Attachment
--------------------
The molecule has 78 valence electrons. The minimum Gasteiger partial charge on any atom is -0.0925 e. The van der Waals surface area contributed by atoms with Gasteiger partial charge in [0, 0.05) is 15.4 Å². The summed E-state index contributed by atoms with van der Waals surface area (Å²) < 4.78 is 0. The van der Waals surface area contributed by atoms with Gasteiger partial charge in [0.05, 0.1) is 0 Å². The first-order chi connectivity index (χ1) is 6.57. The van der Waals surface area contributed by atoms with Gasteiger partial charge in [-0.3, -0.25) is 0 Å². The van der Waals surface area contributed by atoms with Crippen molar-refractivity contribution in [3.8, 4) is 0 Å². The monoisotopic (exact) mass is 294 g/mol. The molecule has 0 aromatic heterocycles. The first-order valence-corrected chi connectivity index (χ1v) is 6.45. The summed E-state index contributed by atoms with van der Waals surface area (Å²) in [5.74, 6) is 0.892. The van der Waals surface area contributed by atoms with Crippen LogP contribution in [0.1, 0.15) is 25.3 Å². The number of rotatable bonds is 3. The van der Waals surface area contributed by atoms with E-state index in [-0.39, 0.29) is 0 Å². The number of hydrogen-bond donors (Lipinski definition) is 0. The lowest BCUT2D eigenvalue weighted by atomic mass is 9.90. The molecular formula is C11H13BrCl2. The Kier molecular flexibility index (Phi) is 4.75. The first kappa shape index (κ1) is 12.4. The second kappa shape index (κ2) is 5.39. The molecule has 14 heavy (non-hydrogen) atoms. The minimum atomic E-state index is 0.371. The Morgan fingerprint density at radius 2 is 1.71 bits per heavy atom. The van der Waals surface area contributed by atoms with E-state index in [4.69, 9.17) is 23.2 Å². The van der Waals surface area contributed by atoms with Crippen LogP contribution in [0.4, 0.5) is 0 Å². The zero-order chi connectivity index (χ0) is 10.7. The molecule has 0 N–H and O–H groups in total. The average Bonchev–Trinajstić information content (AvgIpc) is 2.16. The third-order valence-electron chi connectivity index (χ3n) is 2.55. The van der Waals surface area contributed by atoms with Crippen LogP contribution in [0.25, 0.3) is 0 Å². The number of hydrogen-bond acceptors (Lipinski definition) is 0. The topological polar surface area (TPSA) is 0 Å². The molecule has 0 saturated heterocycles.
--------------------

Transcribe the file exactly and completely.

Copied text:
The molecule has 78 valence electrons. The minimum Gasteiger partial charge on any atom is -0.0925 e. The van der Waals surface area contributed by atoms with Gasteiger partial charge in [0, 0.05) is 15.4 Å². The summed E-state index contributed by atoms with van der Waals surface area (Å²) < 4.78 is 0. The van der Waals surface area contributed by atoms with Gasteiger partial charge in [0.05, 0.1) is 0 Å². The first-order chi connectivity index (χ1) is 6.57. The van der Waals surface area contributed by atoms with Gasteiger partial charge in [-0.3, -0.25) is 0 Å². The van der Waals surface area contributed by atoms with Crippen molar-refractivity contribution in [3.8, 4) is 0 Å². The monoisotopic (exact) mass is 294 g/mol. The molecule has 0 aromatic heterocycles. The first-order valence-corrected chi connectivity index (χ1v) is 6.45. The summed E-state index contributed by atoms with van der Waals surface area (Å²) in [5.74, 6) is 0.892. The van der Waals surface area contributed by atoms with Crippen LogP contribution in [0.1, 0.15) is 25.3 Å². The number of rotatable bonds is 3. The van der Waals surface area contributed by atoms with E-state index in [-0.39, 0.29) is 0 Å². The number of hydrogen-bond donors (Lipinski definition) is 0. The lowest BCUT2D eigenvalue weighted by atomic mass is 9.90. The molecular formula is C11H13BrCl2. The Kier molecular flexibility index (Phi) is 4.75. The first kappa shape index (κ1) is 12.4. The second kappa shape index (κ2) is 5.39. The molecule has 14 heavy (non-hydrogen) atoms. The minimum atomic E-state index is 0.371. The Morgan fingerprint density at radius 2 is 1.71 bits per heavy atom. The van der Waals surface area contributed by atoms with E-state index in [4.69, 9.17) is 23.2 Å². The van der Waals surface area contributed by atoms with Crippen LogP contribution in [0.4, 0.5) is 0 Å². The zero-order chi connectivity index (χ0) is 10.7. The molecule has 0 N–H and O–H groups in total. The average Bonchev–Trinajstić information content (AvgIpc) is 2.16. The third-order valence-electron chi connectivity index (χ3n) is 2.55. The van der Waals surface area contributed by atoms with Crippen LogP contribution in [0.25, 0.3) is 0 Å². The number of hydrogen-bond acceptors (Lipinski definition) is 0. The topological polar surface area (TPSA) is 0 Å². The molecule has 0 saturated heterocycles.